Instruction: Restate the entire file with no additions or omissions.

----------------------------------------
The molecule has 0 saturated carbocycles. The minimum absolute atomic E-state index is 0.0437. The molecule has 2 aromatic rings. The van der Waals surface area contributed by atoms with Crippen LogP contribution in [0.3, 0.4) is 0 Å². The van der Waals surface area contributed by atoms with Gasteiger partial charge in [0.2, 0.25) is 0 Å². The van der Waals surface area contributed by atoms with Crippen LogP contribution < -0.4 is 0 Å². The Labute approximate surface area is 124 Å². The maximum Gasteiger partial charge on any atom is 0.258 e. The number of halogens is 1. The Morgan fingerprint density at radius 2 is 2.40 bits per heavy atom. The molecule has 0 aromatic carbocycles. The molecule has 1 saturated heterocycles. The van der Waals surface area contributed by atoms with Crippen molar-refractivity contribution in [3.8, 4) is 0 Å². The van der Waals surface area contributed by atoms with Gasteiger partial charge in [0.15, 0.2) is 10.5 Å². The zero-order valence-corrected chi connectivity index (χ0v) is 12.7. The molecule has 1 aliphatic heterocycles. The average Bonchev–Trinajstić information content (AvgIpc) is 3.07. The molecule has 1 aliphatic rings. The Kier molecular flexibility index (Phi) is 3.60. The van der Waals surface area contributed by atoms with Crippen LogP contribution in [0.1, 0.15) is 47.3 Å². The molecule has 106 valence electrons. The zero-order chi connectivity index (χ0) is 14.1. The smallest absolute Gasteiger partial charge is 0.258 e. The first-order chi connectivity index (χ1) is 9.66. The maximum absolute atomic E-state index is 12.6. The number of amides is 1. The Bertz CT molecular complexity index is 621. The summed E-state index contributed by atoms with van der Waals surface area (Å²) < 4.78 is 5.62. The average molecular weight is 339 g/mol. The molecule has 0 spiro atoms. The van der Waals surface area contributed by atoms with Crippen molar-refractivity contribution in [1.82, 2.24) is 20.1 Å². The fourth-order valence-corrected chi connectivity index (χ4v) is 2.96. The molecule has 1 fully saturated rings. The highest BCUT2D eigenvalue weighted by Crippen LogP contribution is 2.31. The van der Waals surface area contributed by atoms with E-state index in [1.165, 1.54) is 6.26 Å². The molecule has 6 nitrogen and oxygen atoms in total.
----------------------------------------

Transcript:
The molecule has 0 saturated carbocycles. The minimum absolute atomic E-state index is 0.0437. The molecule has 2 aromatic rings. The van der Waals surface area contributed by atoms with Crippen LogP contribution in [0.3, 0.4) is 0 Å². The van der Waals surface area contributed by atoms with Gasteiger partial charge in [0.2, 0.25) is 0 Å². The van der Waals surface area contributed by atoms with Crippen LogP contribution < -0.4 is 0 Å². The Labute approximate surface area is 124 Å². The maximum Gasteiger partial charge on any atom is 0.258 e. The number of halogens is 1. The Morgan fingerprint density at radius 2 is 2.40 bits per heavy atom. The molecule has 0 aromatic carbocycles. The molecule has 1 saturated heterocycles. The van der Waals surface area contributed by atoms with Crippen molar-refractivity contribution in [3.8, 4) is 0 Å². The van der Waals surface area contributed by atoms with Gasteiger partial charge in [0.15, 0.2) is 10.5 Å². The zero-order valence-corrected chi connectivity index (χ0v) is 12.7. The molecule has 1 aliphatic heterocycles. The average Bonchev–Trinajstić information content (AvgIpc) is 3.07. The molecule has 1 aliphatic rings. The Kier molecular flexibility index (Phi) is 3.60. The van der Waals surface area contributed by atoms with Crippen LogP contribution in [0.1, 0.15) is 47.3 Å². The molecule has 106 valence electrons. The zero-order chi connectivity index (χ0) is 14.1. The smallest absolute Gasteiger partial charge is 0.258 e. The first-order chi connectivity index (χ1) is 9.66. The maximum absolute atomic E-state index is 12.6. The number of amides is 1. The Bertz CT molecular complexity index is 621. The summed E-state index contributed by atoms with van der Waals surface area (Å²) < 4.78 is 5.62. The average molecular weight is 339 g/mol. The molecule has 0 spiro atoms. The van der Waals surface area contributed by atoms with Crippen molar-refractivity contribution in [1.82, 2.24) is 20.1 Å². The fourth-order valence-corrected chi connectivity index (χ4v) is 2.96. The molecule has 1 fully saturated rings. The highest BCUT2D eigenvalue weighted by Crippen LogP contribution is 2.31. The van der Waals surface area contributed by atoms with E-state index in [1.165, 1.54) is 6.26 Å². The molecule has 6 nitrogen and oxygen atoms in total.